Seagal stars as Jack Taggart, an investigator for the EPA. A millionaire industrialist, Orin Hanner (Kris Kristofferson), has been dumping toxic waste in abandoned coal mines outside of his hometown, rural Jackson, Kentucky. Three previous federal agents who have investigated the illegal dumping have been killed by Hanner's minions.
Seagal doesn't have to discover this. In a brief prelude before the opening credits, he is informed of every significant plot development. It is as if the film recognizes that plots are irrelevant in a Steven Seagal film, and as a pesky nuisance does away with all of it at the earliest possible convenience.
What's left for the rest of the film is Seagal beating up on Hanner's redneck henchmen. Of course, as Seagal goes to extreme lengths to explain, most Kentucky people are good folk, and only the aberrant few are evil rednecks. And it is only with those few that Seagal wipes the floor.
The only character in Fire Down Below who has more than a single dimension is Sarah Kellogg (Marg Helgenberger), the town outcast to whom Seagal takes a liking. And though her family troubles are a little contrived, compared to the numbing blandness that fills the village of Jackson, she stands out.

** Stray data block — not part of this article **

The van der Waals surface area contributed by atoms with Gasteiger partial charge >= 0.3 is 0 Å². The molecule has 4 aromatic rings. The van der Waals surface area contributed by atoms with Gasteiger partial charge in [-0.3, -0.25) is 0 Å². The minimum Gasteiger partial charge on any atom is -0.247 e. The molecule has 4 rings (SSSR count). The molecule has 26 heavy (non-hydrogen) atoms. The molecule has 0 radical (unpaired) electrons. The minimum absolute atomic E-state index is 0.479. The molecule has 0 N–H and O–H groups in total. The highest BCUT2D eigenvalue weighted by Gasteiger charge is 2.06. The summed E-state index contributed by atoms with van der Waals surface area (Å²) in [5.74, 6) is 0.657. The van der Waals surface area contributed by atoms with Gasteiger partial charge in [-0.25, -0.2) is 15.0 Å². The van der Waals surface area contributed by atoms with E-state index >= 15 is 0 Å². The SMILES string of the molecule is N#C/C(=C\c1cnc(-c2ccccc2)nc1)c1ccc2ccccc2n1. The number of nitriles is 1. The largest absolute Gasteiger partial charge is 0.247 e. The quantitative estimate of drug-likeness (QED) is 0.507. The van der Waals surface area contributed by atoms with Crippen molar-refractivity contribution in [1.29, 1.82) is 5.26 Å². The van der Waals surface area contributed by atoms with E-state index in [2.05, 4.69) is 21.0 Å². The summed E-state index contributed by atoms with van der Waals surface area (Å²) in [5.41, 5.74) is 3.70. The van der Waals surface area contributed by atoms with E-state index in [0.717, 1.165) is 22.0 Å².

Seagal, for his part, has given up any and all pretense at acting. He wanders around with his one facial expression: an arrogant, knowing smirk. His action scenes are so one-sided that nobody in the film ever lays a finger on him. It gets boring. In most movies, the fix is in...you know the good guys are going to win, but at least they do their best to pretend otherwise. Not so in Fire Down Below.
Some of the fight scenes are fun, but the movie is like playing solitaire with a stacked deck, and the whole thing gets old fast.